The U.S. Geological Survey collected and analyzed data to describe mixing patterns induced by aerators and mixers to aid in the calibration and verification of a three-dimensional hydrodynamic model. During September 1995, three-dimensional water-velocity profiles were collected during the operation of fine-bubble and coarse-bubble aerators in a test tank at the U.S. Army Corps of Engineers Waterways Experiment Station. Three-dimensional water velocity, water-temperature, pH, dissolved oxygen concentration, and specific conductivity profiles were collected during operation of a coarse-bubble aerator in a reservoir in Schaumburg, Illinois, during summer 1996 and summer 1997, during strongly stratified and weakly stratified conditions. The effects of a submersible mixer alone and in combination with coarse-bubble aerators and a surface mixer alone also were investigated during summer 1997. The mixing patterns induced by the operation of aerators, submersible mixers, and surface mixers were described and compared with mixing patterns predicted by model simulations. Bubble-plume characteristics during tests in strongly stratified and weakly stratified conditions in the reservoir were documented and compared with characteristics simulated by different models. Lemckert and Imberger?s model simulates an entrainment rate similar to the rate measured during a test in the reservoir under strongly stratified conditions, whereas Schladow?s one-dimensional model appears to underestimate the total entrainment rate by about 50 percent. Schladow?s model was accurate during weak stratification but underestimated the radius of the plume during strong stratification. For 5 days during daylight hours, water temperature profiles were collected continuously during the operation of four aerators. Water temperatures in the reservoir were significantly affected by the operation of the aeration system. These changes were compared to simulations from a one-dimensional Dynamic Lake Model (DLM) simulation. DLM accurately simulated changes as a result of aeration, including daily changes. On the basis of temporal and spatial dissolved oxygen measurements, the volumetric quantity of oxygen in the reservoir was quantified before and after operation of a submersible mixer. A net loss of oxygen was calculated. This net loss may have resulted from a net warming of water throughout the reservoir or submerged supersaturated water releasing oxygen when the water came in contact with the atmosphere.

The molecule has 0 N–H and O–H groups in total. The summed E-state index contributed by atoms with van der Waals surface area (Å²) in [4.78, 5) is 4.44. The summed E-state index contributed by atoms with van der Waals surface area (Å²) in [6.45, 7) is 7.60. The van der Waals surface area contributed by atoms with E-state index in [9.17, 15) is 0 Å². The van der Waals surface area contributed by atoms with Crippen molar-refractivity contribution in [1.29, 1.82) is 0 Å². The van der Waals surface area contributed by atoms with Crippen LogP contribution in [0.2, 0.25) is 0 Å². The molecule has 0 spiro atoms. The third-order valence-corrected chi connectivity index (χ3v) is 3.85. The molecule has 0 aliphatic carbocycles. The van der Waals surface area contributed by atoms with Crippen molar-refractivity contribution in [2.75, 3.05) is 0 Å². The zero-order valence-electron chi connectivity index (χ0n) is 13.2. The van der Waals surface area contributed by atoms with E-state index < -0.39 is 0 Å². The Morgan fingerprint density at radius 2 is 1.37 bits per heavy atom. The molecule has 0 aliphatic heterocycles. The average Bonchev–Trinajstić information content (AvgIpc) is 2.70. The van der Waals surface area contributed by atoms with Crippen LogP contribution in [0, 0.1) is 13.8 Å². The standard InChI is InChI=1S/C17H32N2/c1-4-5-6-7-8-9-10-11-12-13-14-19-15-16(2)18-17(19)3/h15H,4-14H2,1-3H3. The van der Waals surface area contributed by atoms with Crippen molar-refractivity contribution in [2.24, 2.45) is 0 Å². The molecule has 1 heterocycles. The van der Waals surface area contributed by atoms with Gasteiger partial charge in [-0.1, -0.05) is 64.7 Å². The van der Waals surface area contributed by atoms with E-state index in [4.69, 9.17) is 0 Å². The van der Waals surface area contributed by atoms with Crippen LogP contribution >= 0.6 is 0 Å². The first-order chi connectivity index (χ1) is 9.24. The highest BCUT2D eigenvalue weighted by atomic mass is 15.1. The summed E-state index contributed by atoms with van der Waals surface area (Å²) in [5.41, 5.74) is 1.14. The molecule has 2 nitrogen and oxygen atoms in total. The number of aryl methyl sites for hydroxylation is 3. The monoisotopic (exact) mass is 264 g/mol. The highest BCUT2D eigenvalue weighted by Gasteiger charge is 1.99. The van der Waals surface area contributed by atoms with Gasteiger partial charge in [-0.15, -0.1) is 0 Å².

Additional publication details
USGS Numbered Series
Methodology, data collection, and data analysis for determination of water-mixing patterns induced by aerators and mixers
Water-Resources Investigations Report
U.S. Dept. of the Interior, U.S. Geological Survey ;
Branch of Information Services [distributor],
vi, 72 p. :ill. (some col.), map ;28 cm. +1 computer laser optical disc (4 3/4 in.)